US Ambassador to Riyadh (2001-2003), Robert Jordan says that: "There is no country in the world more capable of providing the protection of their oil fields, and their economy, than the US, and the Saudis are aware of that. We're not going to see them jump out of that orbit."

Jordan adds: "There’ll be more contact with the Russians and Chinese than in the past. They’ve gone elsewhere for weapons before and we’ll see some more of that, but the overall environment will be America-centric."

Undoubtedly, France forms one of the "options" open as mentioned earlier, but this must not be exaggerated, according to Ian Black who wrote for the Guardian (last December) that: "The notion that China or France can replace the US is – for now – fanciful nonsense."

We are in front of a deep and tangled relation in different aspects, as the Saudi Army and Air Forces are being structured similar to the US Army which supplies them with large quantities of weapons, in addition to the support and training they give them. Moreover, the economy of the kingdom is strongly attached to the United States that any serious attempt to break this attachment on the long run would have a high and tough cost.

A quick revision to the types of projects the Americans are carrying out in the kingdom and the number of contracts they have closed reveals the unbreakable attachment between the two parts, an example on that is the strong cooperation between the US security and military forces and the Saudi military forces, and no part has the motive to give up this partnership. The Americans equip and train the Saudi National Guards, which is the main Internal Security force for the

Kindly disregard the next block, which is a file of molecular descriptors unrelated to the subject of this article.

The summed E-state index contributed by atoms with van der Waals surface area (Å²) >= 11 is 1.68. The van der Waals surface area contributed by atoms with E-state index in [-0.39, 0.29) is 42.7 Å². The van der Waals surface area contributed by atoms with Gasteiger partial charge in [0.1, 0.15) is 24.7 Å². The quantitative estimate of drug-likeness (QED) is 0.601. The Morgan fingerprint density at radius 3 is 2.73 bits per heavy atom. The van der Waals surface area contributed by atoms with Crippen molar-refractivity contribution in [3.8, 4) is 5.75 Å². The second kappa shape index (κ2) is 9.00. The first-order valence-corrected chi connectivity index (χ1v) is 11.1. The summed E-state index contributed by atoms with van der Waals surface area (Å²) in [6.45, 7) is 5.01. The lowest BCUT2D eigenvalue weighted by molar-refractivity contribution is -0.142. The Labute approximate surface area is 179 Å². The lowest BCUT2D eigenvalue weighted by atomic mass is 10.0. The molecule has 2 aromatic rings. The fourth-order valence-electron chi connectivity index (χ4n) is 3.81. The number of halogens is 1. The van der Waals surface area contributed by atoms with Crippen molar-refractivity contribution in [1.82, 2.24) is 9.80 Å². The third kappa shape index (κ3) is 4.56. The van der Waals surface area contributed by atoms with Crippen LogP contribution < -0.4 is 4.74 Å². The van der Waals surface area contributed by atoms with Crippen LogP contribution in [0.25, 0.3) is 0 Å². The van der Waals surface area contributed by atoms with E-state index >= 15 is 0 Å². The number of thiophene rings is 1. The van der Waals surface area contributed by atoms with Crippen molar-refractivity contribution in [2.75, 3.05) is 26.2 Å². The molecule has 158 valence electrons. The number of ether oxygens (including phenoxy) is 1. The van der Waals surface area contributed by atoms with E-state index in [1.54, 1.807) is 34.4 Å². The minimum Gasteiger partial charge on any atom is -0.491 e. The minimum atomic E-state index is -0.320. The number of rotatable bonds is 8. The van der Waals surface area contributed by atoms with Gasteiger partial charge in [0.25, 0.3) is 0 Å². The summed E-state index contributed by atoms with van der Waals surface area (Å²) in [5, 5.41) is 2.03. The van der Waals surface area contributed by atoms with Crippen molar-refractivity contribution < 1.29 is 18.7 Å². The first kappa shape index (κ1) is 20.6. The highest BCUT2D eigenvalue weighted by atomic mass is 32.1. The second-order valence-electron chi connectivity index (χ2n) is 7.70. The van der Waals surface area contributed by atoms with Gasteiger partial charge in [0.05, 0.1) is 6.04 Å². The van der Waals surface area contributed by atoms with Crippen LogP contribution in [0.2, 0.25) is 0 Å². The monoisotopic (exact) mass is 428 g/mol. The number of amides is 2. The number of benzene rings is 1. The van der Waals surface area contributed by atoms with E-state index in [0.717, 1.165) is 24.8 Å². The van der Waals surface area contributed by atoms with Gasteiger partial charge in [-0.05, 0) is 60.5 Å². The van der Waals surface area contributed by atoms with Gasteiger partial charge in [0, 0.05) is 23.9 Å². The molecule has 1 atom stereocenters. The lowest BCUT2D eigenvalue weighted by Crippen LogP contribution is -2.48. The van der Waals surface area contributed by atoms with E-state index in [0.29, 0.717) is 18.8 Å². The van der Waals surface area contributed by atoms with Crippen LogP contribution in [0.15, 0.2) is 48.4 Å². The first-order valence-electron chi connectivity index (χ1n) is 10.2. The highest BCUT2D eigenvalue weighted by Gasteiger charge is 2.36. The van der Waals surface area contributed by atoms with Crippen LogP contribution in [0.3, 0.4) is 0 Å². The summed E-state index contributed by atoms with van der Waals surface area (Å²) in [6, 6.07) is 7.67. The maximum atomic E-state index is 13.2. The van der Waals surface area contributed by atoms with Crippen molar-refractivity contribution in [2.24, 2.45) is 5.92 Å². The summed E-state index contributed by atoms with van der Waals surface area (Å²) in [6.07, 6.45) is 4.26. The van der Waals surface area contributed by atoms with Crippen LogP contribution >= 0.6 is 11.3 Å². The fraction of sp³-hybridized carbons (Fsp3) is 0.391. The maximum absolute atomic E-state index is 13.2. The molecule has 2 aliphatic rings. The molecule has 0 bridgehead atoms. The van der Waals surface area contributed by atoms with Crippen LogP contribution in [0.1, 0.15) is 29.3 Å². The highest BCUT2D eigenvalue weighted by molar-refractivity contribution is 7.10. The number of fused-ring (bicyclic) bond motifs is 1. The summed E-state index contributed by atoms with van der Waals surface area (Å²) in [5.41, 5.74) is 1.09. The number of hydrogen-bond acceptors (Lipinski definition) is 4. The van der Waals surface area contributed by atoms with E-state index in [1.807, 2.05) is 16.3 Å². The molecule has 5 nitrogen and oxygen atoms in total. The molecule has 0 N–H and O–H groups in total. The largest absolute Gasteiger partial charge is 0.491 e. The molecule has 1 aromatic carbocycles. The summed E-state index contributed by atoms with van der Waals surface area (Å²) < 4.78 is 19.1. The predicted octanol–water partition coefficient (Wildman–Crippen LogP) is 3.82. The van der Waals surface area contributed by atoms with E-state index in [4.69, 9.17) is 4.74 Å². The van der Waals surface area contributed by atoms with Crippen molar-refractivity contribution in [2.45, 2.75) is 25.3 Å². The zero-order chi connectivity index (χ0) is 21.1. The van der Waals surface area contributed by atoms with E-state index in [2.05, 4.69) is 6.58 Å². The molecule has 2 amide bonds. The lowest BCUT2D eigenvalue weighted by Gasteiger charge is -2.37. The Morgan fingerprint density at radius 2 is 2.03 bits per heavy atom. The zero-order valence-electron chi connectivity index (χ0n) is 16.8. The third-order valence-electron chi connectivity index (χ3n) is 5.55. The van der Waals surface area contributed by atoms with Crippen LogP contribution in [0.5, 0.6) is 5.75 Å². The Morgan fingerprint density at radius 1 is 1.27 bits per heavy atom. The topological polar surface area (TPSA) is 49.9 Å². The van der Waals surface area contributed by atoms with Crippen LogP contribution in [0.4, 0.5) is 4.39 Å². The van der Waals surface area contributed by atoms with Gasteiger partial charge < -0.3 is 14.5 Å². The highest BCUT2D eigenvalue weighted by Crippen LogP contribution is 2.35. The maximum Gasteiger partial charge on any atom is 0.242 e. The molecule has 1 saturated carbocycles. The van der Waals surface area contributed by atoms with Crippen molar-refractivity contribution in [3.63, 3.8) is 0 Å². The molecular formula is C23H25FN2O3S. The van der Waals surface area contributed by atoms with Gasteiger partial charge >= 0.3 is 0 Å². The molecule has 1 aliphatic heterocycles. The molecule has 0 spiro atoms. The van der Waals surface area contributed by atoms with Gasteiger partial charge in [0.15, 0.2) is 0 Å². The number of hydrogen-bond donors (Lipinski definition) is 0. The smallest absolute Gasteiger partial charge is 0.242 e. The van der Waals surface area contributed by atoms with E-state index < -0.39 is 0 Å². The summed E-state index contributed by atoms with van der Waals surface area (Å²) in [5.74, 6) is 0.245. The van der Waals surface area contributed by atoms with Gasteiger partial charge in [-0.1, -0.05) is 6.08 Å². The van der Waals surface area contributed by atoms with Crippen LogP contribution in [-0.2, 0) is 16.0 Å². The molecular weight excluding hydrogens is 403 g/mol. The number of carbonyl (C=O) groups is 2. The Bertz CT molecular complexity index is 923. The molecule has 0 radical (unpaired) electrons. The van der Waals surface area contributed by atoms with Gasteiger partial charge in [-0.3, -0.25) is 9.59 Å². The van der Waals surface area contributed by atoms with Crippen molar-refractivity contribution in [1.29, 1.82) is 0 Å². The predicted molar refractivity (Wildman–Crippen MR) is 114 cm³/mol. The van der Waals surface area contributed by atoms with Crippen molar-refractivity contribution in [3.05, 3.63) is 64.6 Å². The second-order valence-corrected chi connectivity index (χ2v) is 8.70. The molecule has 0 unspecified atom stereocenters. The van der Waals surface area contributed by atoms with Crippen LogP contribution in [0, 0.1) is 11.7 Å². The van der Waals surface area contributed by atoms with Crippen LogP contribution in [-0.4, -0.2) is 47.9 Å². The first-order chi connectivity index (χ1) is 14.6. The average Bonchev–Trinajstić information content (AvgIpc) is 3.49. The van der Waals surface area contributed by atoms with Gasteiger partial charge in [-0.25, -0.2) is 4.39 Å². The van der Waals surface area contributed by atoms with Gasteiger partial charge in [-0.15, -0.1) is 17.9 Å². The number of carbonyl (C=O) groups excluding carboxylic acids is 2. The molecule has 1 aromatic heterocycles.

Saudi regime, and they have been doing that since 1977, as they have been establishing security facilities for a unit of 35 thousand members of the National Guards, and which is being spread to protect the oil facilities, desalination plants, power stations, and other vital facilities in other countries.

As for the arms and military services costs which the Saudis have demanded from the United States in the last couple of years, they seem imaginary as they reached 60 billion dollars, including 34 billion dollars the sum of US arms sales to Saudi Arabia in 2012 which is ten times more than in 2011, and recently the US Congress announced its intention to close a 6.8 billion dollar arms deal with the kingdom.

Can the current tensions in relations between Riyadh and Washington be disregarded?

Saudi official statements against the US should not be interpreted as an indication of their intention to abandon strategic Saudi partnership with Washington, especially amid the major developments in the region. This Saudi campaign only aims at exerting pressure to affect the US policies that do not satisfy Riyadh, considering that what is going on reflects two contradicting views on regional developments and the Saudi leadership cannot impose its will... The two allies will sooner or later overcome their disagreements because a Saudi retraction from its Washington ties would prove too costly.

Source: Al-Manar